Non-fungible Tokens (NFTs) have made a significant impact on the pop culture and cryptocurrency worlds over the last six months. From Jack Dorsey, the CEO of Twitter, auctioning his first tweet for over $2.9 million at a charity auction, to the emergence of Batman and Superman collectible NFTs from platforms like VeVe, this flourishing technology is just getting started.
What we are most interested in, is the impact that NFT technology will have on intellectual property, from both a monetization and value perspective. This disruptive technology opens the doors to new monetization potential for IP owners, and methods to impact the value of IP portfolios. Therefore, we believe all IP owners and their legal counsel should familiarize themselves with NFTs, as to make the most of this innovation and avoid potential legal issues.
The definition of NFT according to Investopedia is, “Cryptographic assets on blockchain with unique identification codes and metadata that distinguish them from each other. This differs from fungible tokens like cryptocurrencies, which are identical to each other and, therefore, can be used as a medium for commercial transactions.”
What this means is that goods classified as “non-fungible” are not interchangeable like currency, such as the US dollar. When looking at the dollar, I can exchange my $100 bill for five $20 bills, because the value of the transaction remains unchanged. Whereas a first edition Spiderman comic book cannot be interchanged with a fifth edition Spiderman comic book. This makes these comic books not fungible, as they each possess unique qualities that impact the value of the good.
The word token serves its own purpose in this technology, as tokens traditionally serve as proof or evidence of a fact. As an example, a diploma serves as a token that an individual graduated from a specific university within a specific area of study. Tokens within blockchain technology represent an asset and can function as a store of value for the execution of transitions while also verifying the owner of a unique asset.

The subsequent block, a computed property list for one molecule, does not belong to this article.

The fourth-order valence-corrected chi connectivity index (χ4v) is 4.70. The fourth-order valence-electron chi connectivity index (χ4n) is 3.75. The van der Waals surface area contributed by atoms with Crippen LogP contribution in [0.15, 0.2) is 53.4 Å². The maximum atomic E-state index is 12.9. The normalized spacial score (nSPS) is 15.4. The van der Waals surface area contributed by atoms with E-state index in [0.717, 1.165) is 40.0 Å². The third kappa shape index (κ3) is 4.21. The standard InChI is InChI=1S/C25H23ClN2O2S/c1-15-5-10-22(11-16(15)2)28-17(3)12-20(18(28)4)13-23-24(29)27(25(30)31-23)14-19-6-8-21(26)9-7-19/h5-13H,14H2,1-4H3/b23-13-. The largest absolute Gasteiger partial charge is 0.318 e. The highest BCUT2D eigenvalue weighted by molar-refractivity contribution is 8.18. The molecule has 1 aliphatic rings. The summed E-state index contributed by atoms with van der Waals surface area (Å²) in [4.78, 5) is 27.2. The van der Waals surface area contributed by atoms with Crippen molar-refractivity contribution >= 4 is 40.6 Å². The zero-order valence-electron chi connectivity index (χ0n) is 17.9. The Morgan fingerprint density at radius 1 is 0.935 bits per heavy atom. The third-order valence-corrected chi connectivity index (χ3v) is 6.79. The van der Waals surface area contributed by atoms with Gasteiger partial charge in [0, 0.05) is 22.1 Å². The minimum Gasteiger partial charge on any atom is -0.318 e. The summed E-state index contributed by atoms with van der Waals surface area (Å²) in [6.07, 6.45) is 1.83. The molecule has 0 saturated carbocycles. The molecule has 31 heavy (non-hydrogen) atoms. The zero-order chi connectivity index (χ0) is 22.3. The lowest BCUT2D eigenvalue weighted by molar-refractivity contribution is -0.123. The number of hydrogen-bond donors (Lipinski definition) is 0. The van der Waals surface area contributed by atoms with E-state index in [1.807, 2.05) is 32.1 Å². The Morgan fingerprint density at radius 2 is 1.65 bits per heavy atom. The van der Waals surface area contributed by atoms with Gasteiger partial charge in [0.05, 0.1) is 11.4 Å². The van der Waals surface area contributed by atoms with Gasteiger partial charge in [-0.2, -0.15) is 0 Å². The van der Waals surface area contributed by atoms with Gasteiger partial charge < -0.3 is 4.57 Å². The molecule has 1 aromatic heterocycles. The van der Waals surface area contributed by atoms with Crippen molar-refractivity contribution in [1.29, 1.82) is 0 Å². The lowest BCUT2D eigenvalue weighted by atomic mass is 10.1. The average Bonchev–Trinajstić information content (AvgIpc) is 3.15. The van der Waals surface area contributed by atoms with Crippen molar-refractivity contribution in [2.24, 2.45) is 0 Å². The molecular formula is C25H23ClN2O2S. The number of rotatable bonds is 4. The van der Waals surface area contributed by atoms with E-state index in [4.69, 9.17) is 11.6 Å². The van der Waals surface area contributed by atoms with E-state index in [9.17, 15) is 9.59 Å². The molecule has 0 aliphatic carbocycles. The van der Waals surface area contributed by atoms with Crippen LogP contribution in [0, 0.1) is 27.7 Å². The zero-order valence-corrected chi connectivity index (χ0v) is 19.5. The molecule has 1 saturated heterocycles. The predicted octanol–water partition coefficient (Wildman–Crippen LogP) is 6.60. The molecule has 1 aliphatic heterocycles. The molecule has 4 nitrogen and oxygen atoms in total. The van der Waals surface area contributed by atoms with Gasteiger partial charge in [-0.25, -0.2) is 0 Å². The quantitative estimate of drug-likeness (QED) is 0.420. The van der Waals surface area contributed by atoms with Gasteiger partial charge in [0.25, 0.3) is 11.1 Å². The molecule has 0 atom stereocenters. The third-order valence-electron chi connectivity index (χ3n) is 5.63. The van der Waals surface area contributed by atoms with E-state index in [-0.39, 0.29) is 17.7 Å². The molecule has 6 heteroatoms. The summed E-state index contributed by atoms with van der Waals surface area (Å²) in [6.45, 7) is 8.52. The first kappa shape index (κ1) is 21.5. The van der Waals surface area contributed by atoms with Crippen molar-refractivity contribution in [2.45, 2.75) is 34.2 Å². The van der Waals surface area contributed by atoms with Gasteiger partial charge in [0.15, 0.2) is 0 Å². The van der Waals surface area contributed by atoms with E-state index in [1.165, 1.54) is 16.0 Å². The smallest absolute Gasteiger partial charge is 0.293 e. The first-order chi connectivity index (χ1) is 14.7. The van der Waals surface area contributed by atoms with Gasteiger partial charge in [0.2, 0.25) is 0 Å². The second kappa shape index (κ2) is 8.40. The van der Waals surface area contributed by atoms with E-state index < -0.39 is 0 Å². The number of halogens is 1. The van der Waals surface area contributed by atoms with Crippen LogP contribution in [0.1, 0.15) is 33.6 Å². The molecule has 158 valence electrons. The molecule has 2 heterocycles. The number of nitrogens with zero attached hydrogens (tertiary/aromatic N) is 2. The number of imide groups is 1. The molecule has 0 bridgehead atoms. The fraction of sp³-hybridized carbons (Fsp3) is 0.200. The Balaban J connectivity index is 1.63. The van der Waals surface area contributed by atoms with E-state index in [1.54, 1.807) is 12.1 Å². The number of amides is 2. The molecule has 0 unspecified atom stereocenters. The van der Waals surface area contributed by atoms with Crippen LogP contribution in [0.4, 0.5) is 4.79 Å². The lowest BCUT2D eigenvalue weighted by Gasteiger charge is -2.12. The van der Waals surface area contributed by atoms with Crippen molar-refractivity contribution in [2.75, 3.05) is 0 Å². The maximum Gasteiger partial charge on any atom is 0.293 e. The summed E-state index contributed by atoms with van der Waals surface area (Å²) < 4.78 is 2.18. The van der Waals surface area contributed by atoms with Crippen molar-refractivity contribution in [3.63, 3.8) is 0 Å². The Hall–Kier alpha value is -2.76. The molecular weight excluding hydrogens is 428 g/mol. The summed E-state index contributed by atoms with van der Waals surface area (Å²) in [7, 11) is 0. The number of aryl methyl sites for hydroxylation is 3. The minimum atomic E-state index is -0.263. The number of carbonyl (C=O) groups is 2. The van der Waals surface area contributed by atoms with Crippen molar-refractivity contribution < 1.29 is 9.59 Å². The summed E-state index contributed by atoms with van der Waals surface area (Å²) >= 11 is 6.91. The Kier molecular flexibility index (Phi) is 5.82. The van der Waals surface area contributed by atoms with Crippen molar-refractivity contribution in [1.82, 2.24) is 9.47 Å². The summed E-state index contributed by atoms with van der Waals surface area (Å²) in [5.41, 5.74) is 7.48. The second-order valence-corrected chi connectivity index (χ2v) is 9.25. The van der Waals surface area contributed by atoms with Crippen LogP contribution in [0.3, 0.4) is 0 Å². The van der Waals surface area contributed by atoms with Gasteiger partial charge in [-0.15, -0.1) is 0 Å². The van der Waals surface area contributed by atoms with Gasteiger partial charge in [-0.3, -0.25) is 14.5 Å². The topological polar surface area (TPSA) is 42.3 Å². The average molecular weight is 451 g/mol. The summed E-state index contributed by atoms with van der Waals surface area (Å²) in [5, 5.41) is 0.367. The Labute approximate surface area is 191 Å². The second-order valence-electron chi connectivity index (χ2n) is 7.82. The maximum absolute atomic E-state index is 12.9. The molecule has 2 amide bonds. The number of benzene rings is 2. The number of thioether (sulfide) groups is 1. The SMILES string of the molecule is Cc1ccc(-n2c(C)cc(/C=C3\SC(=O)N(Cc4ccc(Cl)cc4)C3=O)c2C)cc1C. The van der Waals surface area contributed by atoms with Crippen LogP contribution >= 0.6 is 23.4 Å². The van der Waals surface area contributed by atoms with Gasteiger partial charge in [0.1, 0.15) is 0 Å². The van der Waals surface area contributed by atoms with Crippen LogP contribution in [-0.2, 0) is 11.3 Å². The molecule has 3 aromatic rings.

Having broken down these elements, it now becomes clear that NFTs are a digital representation of unique digital assets on a blockchain. Each individual NFT can have only one owner and a particular value that can be increase or decrease over time.
Ultimately, the benefits of NFTs as they relate to IP can be best explained as a way to increase the security of IP while also simplifying the associated transactions. Any patent owner will soon have the ability to turn their unique patent into an NFT, potentially making it easier to license, sell, or commercialize. NFTs also make it simpler to view IP as an asset on balance sheets, which is a massive benefit for patent holders.
Some major corporations are already taking steps in this direction, as IBM and IPwe announced their agreement to produce their patents as NFTs back in April of this year. All of these NFTs will be stored and shared on IPwe’s platform, hosted on IBM Cloud, and powered by IBM blockchain. One of the benefits associated with the IPwe Platform, is their Global Patent Marketplace, which facilitates transactions and engagement by patent owners and members of the platform.
By tokenizing IP assets, it makes the process of setting contract terms very simple for patent owners. Recently, True Return Systems LLC put one of their patents up for auction on OpenSea, an emerging NFT marketplace. This is believed to be the first patent auctioned as a non-fungible token. One of the attributes programmed into this particular patent is a self-executing smart contract that optimizes the number of documents associated with the transaction and reduces costs as well.
Despite what seems like an array of transformative results related to NFTs and IP, there are some major issues that open the door to litigation. The most prominent is the fact that ownership of an NFT does not equate to ownership of the underlying patent asset. This requires additional written agreements to be established in order to transfer patent ownership and rights in accordance with the law. Furthermore, assignments with the United States Patent and Trademark Office must still be made.